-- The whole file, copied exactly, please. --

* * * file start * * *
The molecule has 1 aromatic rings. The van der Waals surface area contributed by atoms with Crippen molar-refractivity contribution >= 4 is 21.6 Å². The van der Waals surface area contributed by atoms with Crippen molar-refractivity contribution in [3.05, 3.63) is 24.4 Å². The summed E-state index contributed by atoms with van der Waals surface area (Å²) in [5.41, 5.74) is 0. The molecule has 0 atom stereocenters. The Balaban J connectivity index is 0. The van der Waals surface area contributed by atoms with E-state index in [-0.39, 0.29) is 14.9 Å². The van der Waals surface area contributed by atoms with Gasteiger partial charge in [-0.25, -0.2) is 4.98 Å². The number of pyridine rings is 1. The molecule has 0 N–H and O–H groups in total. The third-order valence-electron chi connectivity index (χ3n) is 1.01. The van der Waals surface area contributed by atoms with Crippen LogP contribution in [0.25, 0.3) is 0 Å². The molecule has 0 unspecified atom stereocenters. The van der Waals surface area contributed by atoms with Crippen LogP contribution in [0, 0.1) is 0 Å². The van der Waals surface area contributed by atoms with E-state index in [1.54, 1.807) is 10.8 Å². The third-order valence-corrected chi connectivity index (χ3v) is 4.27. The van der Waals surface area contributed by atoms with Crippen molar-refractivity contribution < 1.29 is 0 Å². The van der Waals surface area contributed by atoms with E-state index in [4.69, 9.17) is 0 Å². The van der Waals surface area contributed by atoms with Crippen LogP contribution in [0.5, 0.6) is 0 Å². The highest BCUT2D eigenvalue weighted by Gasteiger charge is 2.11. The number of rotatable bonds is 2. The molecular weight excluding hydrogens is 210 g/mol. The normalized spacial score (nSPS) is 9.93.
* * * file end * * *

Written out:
The molecule has 1 aromatic rings. The van der Waals surface area contributed by atoms with Crippen molar-refractivity contribution >= 4 is 21.6 Å². The van der Waals surface area contributed by atoms with Crippen molar-refractivity contribution in [3.05, 3.63) is 24.4 Å². The summed E-state index contributed by atoms with van der Waals surface area (Å²) in [5.41, 5.74) is 0. The molecule has 0 atom stereocenters. The Balaban J connectivity index is 0. The van der Waals surface area contributed by atoms with E-state index in [-0.39, 0.29) is 14.9 Å². The van der Waals surface area contributed by atoms with Gasteiger partial charge in [-0.25, -0.2) is 4.98 Å². The number of pyridine rings is 1. The molecule has 0 N–H and O–H groups in total. The third-order valence-electron chi connectivity index (χ3n) is 1.01. The van der Waals surface area contributed by atoms with Crippen LogP contribution in [0.25, 0.3) is 0 Å². The molecule has 0 unspecified atom stereocenters. The van der Waals surface area contributed by atoms with Crippen LogP contribution in [0, 0.1) is 0 Å². The van der Waals surface area contributed by atoms with E-state index in [1.54, 1.807) is 10.8 Å². The third-order valence-corrected chi connectivity index (χ3v) is 4.27. The van der Waals surface area contributed by atoms with Crippen molar-refractivity contribution < 1.29 is 0 Å². The van der Waals surface area contributed by atoms with E-state index in [4.69, 9.17) is 0 Å². The van der Waals surface area contributed by atoms with Crippen LogP contribution in [0.5, 0.6) is 0 Å². The highest BCUT2D eigenvalue weighted by Gasteiger charge is 2.11. The number of rotatable bonds is 2. The molecular weight excluding hydrogens is 210 g/mol. The normalized spacial score (nSPS) is 9.93.